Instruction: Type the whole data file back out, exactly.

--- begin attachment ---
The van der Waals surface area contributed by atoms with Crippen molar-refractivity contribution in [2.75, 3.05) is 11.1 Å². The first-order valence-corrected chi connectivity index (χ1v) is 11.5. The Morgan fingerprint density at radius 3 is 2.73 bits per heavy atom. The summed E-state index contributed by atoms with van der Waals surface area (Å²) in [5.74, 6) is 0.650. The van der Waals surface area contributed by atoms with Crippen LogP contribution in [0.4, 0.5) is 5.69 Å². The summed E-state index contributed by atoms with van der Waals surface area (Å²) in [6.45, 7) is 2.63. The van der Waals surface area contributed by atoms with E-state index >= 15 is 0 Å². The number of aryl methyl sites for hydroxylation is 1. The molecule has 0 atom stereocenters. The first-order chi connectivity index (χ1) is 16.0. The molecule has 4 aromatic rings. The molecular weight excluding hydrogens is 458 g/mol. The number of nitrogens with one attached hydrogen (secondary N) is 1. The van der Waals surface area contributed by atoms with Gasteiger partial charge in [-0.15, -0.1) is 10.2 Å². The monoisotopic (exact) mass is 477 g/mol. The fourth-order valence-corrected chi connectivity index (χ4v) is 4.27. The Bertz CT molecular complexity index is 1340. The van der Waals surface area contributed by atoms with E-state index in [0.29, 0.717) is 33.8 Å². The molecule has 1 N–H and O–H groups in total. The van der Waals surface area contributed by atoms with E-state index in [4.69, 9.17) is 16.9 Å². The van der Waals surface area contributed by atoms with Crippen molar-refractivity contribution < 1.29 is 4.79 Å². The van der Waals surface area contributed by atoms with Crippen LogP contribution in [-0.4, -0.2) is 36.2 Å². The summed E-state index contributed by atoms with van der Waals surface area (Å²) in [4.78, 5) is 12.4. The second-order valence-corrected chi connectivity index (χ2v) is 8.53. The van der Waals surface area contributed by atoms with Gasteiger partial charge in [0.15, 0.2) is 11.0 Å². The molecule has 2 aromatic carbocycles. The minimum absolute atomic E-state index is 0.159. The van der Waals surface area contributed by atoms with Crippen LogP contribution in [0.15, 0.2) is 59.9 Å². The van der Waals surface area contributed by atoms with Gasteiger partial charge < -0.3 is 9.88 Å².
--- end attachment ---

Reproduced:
The van der Waals surface area contributed by atoms with Crippen molar-refractivity contribution in [2.75, 3.05) is 11.1 Å². The first-order valence-corrected chi connectivity index (χ1v) is 11.5. The Morgan fingerprint density at radius 3 is 2.73 bits per heavy atom. The summed E-state index contributed by atoms with van der Waals surface area (Å²) in [5.74, 6) is 0.650. The van der Waals surface area contributed by atoms with Crippen LogP contribution in [0.4, 0.5) is 5.69 Å². The summed E-state index contributed by atoms with van der Waals surface area (Å²) in [6.45, 7) is 2.63. The van der Waals surface area contributed by atoms with E-state index >= 15 is 0 Å². The number of aryl methyl sites for hydroxylation is 1. The molecule has 0 atom stereocenters. The first-order chi connectivity index (χ1) is 16.0. The molecule has 4 aromatic rings. The molecular weight excluding hydrogens is 458 g/mol. The number of nitrogens with one attached hydrogen (secondary N) is 1. The van der Waals surface area contributed by atoms with Gasteiger partial charge in [-0.15, -0.1) is 10.2 Å². The monoisotopic (exact) mass is 477 g/mol. The fourth-order valence-corrected chi connectivity index (χ4v) is 4.27. The Bertz CT molecular complexity index is 1340. The van der Waals surface area contributed by atoms with E-state index in [0.29, 0.717) is 33.8 Å². The molecule has 1 N–H and O–H groups in total. The van der Waals surface area contributed by atoms with E-state index in [4.69, 9.17) is 16.9 Å². The van der Waals surface area contributed by atoms with Crippen molar-refractivity contribution < 1.29 is 4.79 Å². The van der Waals surface area contributed by atoms with Crippen LogP contribution in [-0.4, -0.2) is 36.2 Å². The summed E-state index contributed by atoms with van der Waals surface area (Å²) in [4.78, 5) is 12.4. The second-order valence-corrected chi connectivity index (χ2v) is 8.53. The van der Waals surface area contributed by atoms with Gasteiger partial charge in [0.15, 0.2) is 11.0 Å². The molecule has 2 aromatic carbocycles. The minimum absolute atomic E-state index is 0.159. The van der Waals surface area contributed by atoms with Crippen LogP contribution in [0.15, 0.2) is 59.9 Å². The van der Waals surface area contributed by atoms with Gasteiger partial charge < -0.3 is 9.88 Å².